Whilst we have previously reported that most smokers do not know e-cigarettes are less harmful than smoking, Action on Smoking and Health (ASH) has recently reported that Kenneth Warner, along with 14 other past presidents of the Society for Research on Nicotine and Tobacco (SRNT), have “co -authored an article in which they argue that the skeptical attitude towards e-cigarettes […] has hindered a recognition of the potentially substantial benefits of e-cigarettes in helping adults to quiet smoking.”
The charity’s news update further explains that, “The article cites a recent study which found that 70 per cent of US news coverage on vaping mentioned vaping’s risks to kids, whilst only 37 per cent noted the potential benefits fir adult smokers.” The article does not provided any statistics relating to the UK.
However, our previous report highlighted that, “Despite being a proven aid to quitting and more effective than nicotine patches or gum, 30 per cent of smokers have never tried e-cigarettes; equal to around 1.7m people in England.”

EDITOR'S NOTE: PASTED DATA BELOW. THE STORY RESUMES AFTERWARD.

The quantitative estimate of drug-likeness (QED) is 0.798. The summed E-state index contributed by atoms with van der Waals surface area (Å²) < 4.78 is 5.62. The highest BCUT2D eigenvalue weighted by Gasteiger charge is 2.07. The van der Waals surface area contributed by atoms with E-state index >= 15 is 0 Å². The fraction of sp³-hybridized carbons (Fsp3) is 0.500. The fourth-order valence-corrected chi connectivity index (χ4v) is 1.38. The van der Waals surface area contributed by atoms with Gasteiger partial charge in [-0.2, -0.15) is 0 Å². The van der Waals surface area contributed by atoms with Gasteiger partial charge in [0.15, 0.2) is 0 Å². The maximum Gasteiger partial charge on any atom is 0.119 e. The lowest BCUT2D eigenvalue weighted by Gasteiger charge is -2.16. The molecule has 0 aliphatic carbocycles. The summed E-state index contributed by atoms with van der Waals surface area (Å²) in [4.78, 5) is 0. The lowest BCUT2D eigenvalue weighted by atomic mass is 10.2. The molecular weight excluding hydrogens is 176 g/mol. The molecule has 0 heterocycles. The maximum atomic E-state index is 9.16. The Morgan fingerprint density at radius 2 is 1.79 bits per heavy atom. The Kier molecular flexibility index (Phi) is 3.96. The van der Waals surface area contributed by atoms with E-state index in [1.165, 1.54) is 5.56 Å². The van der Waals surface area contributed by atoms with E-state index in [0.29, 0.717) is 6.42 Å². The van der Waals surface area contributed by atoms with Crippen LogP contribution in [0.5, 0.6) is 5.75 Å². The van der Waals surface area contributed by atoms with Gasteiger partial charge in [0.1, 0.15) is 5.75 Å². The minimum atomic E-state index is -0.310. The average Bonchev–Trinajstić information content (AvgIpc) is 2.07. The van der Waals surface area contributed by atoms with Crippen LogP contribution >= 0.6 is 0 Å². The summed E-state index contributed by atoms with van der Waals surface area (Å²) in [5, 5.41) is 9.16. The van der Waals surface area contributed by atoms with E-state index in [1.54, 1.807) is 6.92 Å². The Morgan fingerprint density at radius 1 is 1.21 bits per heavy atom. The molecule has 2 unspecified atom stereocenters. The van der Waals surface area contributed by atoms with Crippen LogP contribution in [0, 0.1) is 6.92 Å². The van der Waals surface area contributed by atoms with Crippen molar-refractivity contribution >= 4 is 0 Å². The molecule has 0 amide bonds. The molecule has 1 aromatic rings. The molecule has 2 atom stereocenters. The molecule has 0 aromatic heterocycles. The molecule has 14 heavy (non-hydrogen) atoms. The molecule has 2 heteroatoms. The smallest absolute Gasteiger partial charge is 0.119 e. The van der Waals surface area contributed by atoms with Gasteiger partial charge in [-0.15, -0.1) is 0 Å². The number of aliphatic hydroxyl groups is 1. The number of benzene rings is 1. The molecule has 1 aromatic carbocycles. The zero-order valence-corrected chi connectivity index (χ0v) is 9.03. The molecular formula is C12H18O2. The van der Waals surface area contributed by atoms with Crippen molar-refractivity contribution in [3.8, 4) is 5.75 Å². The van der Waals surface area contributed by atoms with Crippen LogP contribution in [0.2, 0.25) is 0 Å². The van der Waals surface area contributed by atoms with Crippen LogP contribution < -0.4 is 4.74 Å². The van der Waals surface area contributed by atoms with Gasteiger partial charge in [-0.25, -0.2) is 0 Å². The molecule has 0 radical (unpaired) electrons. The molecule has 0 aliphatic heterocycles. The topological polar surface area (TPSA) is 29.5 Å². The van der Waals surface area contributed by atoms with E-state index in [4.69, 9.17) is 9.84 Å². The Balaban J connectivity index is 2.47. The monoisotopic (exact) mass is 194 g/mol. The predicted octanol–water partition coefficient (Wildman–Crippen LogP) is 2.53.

The charity went on to explain that, “Warner and colleagues say that the percentage of kids being addicted to nicotine by vaping is much smaller than popularly believed, with smoking rates falling among young people at unprecedented rates precisely during the period of vaping’s ascendency.”
The news update concludes with Warner and colleagues’ policy recommendations, which balance the risks of youth uptake with the benefits of e-cigarettes for adults, including “restricting the sale of flavoured e-cigarettes to adult-only establishments such as vape shops.”
ASH has previously provided their own recommendations to protect children, such as reducing branding on e-cigarette packaging. They believe this would reduce the appeal to children, whilst adults are not put off by packaging with less branding.